Ditch the Call to Action in Your Cold Email Strategy
Think about the last time a salesperson piqued your interest with a cold email, then stopped. They didn’t try to coerce or steer you. Instead, they were silent, acknowledging your right to choose to engage or walk away.
We often walk away. But think about a time you chose to continue. Because you were curious, you asked for more details to fully grasp what sounded intriguing.
Why did you make that choice? Probably because you were offered the chance to choose.
Now think about the last time a seller piqued your interest but told you what to do next.
That’s what a call to action is. It’s a directive, a guide. It’s a tool marketers use to tell the customer what to do next.
Ask yourself, as a sales person: What does giving directive do for you—in a cold email outreach context?
It directs the prospective buyer. It tells them what you want them to do next.
This is exactly why, in many cases, avoiding a call to action is the best way to provoke a conversation with decision-makers.
Psychologists and neuro-linguistic programming geeks have long studied the power of acknowledging the other side’s right to choose. You should too.
PDFs and Web Links Don't Work
The use of PDFs and web links are usually applied in a persuasive context. Bad idea for cold sales email messages.
“I’ve attached a brief presentation explaining our value.” Or, “Please consider enrolling in this free demo of our tool …” are calls to action. And in most cases, they’re calling for action in ways working against the sales rep.
Your PDF should not out-sell you. The goal of your cold email should be to spark a conversation, not get your PDF reviewed, nor earn a demo or trial.
That’s a marketing outcome.
Generally, introduction of marketing constructs into cold sales email messages is proving disastrous. Mostly because decision-makers are, in comparison, open to having their curiosity piqued about a problem to be solved, or issue they’re grappling with.
They’ve had enough marketing shoved at them—from marketers and, lately, sales people who push marketing messages and calls to action.
Give Them a Choice
Letting the other side choose to engage or not allows both sides to mutually qualify if a discussion is worthwhile.
“The problem is choice.” It’s one of my favorite movie script lines. Indeed, in "The Matrix," choice is the problem for Neo, the pesky Anomaly in The Architect’s tyrannical system. Yet for sales reps the removal of choice is the problem!
Think about it. Removing choice is the ultimate marketing outcome. The way it’s executed is persuasion. A call to action fit right in with that kind of bold, brash technique.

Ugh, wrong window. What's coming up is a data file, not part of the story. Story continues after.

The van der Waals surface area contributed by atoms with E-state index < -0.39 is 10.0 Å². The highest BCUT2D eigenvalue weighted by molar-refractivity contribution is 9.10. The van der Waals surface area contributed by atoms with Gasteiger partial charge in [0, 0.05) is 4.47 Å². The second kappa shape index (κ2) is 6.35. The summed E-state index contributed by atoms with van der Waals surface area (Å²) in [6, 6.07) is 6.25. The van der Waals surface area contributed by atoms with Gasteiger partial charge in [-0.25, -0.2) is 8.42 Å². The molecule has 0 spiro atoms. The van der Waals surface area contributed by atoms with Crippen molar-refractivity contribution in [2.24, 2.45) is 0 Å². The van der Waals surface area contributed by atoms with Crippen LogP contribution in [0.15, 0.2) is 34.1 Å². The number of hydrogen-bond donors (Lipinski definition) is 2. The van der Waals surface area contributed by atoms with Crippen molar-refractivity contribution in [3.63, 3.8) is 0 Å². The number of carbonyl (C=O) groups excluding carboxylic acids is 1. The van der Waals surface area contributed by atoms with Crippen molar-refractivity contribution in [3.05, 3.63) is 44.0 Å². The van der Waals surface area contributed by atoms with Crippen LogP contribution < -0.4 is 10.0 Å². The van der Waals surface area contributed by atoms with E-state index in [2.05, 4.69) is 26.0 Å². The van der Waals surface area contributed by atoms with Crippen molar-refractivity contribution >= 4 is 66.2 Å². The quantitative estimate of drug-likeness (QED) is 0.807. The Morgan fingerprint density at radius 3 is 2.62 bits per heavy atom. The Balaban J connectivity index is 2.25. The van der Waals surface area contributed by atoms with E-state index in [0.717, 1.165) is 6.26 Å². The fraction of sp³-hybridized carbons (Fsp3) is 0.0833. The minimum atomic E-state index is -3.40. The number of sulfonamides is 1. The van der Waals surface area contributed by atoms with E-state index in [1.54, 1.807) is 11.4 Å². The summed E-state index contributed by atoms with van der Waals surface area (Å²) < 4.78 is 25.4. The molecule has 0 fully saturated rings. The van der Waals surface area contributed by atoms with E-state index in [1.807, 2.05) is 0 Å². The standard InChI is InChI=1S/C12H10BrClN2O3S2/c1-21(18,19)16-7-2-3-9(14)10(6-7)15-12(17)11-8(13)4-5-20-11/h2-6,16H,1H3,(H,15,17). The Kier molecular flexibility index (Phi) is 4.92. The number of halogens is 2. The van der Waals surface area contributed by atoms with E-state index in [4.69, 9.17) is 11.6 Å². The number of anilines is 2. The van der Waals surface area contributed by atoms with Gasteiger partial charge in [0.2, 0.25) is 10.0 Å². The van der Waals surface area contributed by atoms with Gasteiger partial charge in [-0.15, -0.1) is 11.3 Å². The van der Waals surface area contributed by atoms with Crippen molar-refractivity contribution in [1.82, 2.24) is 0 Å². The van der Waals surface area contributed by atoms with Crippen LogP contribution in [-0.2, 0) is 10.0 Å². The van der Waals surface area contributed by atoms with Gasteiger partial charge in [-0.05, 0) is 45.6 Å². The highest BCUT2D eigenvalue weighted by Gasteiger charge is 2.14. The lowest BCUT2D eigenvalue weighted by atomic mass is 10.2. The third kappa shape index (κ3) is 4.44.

Grab attention—then direct it. Hurry, before the customer figures out a way to wriggle off the hook.
But calls to action rarely fit the cold sales email context. You cannot tell a customer to engage or meet. You must help them want to meet—if there is justification to meet.
I’m often told, “Jeff I need a better email message—to grab attention, gain credibility and convince a prospect to talk with me.”
Wrong. That model eliminates choice. It attempts to persuade and then coerce a decision. Result: A few meetings happen but with reluctant prospects.
Also, consider your decision-maker is bombarded with meeting requests—all asking to give sellers the chance to persuade them!
Instead, let the other side choose to engage or not. This allows both sides to mutually qualify if a discussion is worthwhile.
Acknowledge your prospects’ right to choose. This begins the process of helping customers to convince themselves to speak—if, in fact, the decision to engage is what they need.
Below is an actual example of how I helped Ben, a sales rep for a retail data analysis company targeting branded manufacturers of textiles and shoes. His original cold email call to action was not working … it was typical:
Do you have 15 mins to hop on a call so we can see what your needs are and how we can help?
We quickly created a curiosity-sparking way to structure the middle and end of an effective cold email—without a call to action. It’s working!
I have an idea for you. Not sure if it's a fit. Ralph Lauren is using an unusual tactic to ensure price alignment, drive demand and increase revenue ~31 percent. Are you open to hearing how they are doing it?
No marketing-esque call to action. Pure provocation, focusing on the amazing story Ralph Lauren (Ben’s client) is creating for itself.
This technique is resulting in far more discussions for Ben. All without a call to action.
One More Reason to Avoid a Call to Action
Context. Cold email arrives without any context. Your prospect has no expectation of the email. Unlike a marketing email, where the reader has opted in, the reader is not expecting nor giving permission to be told what to do.
A call to action is out of context—because there is no context in a cold email.
Your cold email is fresh, new, unexpected; however, it’s also assumed to be delete-worthy (by default).
Think about your own inbox. If a sales person’s subject line “pushes a pain” you are presumed to have—delete key. If it requests a meeting—delete key. Offers a free demo—delete key.
These are the easy-to-spot, unsolicited come-ons plaguing inboxes of decision-makers. The more we all experience these patterns, the easier it is to delete without opening.
Remember: Most sales outreach is pushing self-centered marketing copy and ending with a cheesy call to action. This creates lack of distinction for sellers who use this approach.
You blend in.
Beware: “Is this of interest?” or “Would you like to learn more?” are soft calls to action that often fail too!
Bottom line: Calls to action are bossy. They either tell or suggest what the recipient should do. They eliminate choice and that’s the problem.
Eliminating customers’ choices works in marketing (sometimes) but never in sales.
What has your experience been?